LBGT History Month – Working class LGBTQ women in history

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February 10, 2021, 2:00 pm -

About LGBT History Month
February is LGBT History Month, an annual event which recognises the history of gay rights and related civil rights movements. The theme this year is ‘Body, Mind, Spirit’.

While the event originated in the US in 1994, it began in the UK 11 years later following on from an initiative created by teachers.

In 2005, educators and activists Sue Sanders and Paul Patrick organised LGBT History Month as part of a School’s Out project, a programme which aims to educate young people about the issues that members of the LGBT community face and make schools feel inclusive for everyone, regardless of their gender identity or sexual orientation.

LBGT History Month was held in February to coincide with the 2003 abolition of Section 28 of the 1988 Local Government Act.

About the event
The Working Class Movement Library, based in Salford, marks LGBT History Month with an online talk by Ray Woolford on ‘The importance of working class LGBTQ woman in history, and why we need to reclaim this LGBT History Month our icons and our heroes‘.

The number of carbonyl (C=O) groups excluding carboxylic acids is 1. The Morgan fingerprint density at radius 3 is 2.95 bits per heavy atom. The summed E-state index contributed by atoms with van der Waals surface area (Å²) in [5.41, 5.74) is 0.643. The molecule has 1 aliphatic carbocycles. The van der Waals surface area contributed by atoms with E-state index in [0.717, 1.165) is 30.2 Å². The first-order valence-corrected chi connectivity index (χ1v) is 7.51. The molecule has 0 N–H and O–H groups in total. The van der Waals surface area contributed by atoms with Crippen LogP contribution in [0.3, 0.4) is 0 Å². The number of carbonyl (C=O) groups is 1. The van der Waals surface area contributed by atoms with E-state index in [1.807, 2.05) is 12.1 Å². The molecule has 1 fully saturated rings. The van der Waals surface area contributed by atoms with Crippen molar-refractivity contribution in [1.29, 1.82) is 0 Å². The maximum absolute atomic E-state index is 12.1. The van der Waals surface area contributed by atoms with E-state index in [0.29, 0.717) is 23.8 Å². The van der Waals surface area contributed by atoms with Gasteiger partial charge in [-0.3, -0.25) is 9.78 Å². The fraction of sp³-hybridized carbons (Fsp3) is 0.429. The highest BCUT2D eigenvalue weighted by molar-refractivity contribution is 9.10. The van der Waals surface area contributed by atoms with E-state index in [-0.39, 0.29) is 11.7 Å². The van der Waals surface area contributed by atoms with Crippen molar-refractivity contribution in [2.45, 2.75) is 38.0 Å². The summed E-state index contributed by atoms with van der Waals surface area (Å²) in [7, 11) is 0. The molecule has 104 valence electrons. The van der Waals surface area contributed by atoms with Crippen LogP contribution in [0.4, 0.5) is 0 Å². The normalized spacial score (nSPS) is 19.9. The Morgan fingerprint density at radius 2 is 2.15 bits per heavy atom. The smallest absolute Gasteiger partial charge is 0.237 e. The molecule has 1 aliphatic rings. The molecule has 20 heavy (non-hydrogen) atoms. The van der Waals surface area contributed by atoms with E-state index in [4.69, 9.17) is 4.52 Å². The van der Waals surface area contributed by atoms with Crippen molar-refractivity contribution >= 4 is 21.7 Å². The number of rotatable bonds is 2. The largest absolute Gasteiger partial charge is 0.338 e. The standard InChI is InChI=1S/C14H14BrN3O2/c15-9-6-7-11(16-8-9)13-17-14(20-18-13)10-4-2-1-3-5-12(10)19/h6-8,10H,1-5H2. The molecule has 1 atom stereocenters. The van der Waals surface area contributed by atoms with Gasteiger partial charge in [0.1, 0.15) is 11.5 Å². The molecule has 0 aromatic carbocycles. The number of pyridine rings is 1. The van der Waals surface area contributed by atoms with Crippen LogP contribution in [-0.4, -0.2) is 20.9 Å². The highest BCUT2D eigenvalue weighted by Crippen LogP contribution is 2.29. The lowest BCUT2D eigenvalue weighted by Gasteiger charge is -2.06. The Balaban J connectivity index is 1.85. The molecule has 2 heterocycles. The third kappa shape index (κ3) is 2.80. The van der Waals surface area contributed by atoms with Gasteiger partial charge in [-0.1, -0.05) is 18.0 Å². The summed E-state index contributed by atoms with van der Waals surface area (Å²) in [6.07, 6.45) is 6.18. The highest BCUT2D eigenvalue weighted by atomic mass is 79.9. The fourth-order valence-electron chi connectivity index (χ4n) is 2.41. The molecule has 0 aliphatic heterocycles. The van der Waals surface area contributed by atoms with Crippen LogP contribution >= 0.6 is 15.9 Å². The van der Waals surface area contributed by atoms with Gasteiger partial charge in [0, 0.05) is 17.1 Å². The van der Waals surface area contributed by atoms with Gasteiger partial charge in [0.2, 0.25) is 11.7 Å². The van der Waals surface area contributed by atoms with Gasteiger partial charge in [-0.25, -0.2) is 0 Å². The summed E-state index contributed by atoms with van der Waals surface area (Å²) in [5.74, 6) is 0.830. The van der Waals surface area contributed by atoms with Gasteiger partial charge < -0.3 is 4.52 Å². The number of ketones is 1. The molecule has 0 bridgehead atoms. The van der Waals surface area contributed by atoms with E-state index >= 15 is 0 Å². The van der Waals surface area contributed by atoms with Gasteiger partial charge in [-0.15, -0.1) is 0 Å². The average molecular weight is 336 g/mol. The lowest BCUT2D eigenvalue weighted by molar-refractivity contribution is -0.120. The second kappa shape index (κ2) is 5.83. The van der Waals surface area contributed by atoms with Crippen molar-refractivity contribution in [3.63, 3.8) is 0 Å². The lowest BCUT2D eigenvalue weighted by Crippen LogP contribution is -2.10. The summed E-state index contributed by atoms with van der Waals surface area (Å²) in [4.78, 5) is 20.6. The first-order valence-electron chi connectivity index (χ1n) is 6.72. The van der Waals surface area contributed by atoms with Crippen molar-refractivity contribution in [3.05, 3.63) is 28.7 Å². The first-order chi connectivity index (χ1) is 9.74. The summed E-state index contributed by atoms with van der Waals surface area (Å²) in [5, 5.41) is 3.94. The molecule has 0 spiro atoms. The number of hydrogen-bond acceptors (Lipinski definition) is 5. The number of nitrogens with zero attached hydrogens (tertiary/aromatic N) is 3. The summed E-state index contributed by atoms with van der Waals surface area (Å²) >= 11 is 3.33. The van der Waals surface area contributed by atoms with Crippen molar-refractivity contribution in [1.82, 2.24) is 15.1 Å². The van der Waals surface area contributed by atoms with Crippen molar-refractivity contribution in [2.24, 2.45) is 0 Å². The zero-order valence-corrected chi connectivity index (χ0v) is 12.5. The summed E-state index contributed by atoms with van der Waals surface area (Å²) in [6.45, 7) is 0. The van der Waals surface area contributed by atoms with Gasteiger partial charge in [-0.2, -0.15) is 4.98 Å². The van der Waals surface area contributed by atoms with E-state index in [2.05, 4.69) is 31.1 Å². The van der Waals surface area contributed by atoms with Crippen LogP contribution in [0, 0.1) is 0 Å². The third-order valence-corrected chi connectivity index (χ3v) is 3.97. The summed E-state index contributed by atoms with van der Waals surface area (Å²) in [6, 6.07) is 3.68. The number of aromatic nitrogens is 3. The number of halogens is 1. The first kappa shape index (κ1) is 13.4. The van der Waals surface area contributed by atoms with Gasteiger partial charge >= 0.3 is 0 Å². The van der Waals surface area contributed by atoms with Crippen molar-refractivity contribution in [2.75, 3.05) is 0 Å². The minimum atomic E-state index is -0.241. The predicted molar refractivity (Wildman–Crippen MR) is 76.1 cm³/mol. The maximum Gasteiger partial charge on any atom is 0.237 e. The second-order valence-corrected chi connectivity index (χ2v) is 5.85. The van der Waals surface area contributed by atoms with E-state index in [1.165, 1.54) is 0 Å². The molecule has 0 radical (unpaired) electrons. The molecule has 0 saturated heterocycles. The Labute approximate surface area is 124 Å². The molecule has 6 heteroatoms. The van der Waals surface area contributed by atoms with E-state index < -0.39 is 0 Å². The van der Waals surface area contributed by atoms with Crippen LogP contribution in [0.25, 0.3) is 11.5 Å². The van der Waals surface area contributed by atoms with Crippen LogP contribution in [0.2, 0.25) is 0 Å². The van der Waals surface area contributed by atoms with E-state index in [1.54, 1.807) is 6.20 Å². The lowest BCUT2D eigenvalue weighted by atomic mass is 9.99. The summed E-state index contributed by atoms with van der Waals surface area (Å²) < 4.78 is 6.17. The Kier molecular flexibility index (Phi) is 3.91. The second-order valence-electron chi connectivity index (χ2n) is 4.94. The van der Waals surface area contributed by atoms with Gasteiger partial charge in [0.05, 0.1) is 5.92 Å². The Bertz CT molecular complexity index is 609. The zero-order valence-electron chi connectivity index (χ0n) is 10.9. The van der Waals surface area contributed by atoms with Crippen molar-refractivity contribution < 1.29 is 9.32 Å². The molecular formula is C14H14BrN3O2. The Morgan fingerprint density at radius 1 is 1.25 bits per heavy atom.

Ray writes: “Kath Duncan was the most important UK civil rights leader of the past 100 years & yet until my 5 years’ research into writing my biography of her, The Last Queen of Scotland, almost nothing was known. As a gay man, it was all the more shocking to me not to find any LGBT icons in history who led real struggle which often cost them their lives.

Many ask why is so little known about Kath Duncan? The answer is that a humble primary school teacher born into poverty, who became a communist, and who happened to be LGBTQ when it was a crime, was something still not cool.

Newspapers of the day dedicated countless column inches to the activities of the Scot, who was involved at the highest level in campaigns such as the 1920s hunger marches and the fight against Oswald Mosley’s fascists. She took on slum landlords, rallied against gas price rises for the poor and, later, acted as a recruiter and fundraiser for the Spanish Civil War. She was also a suffragette. But her legacy has been largely airbrushed out of history…”.

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* This event will be facilitated by The Working Class Movement Library.

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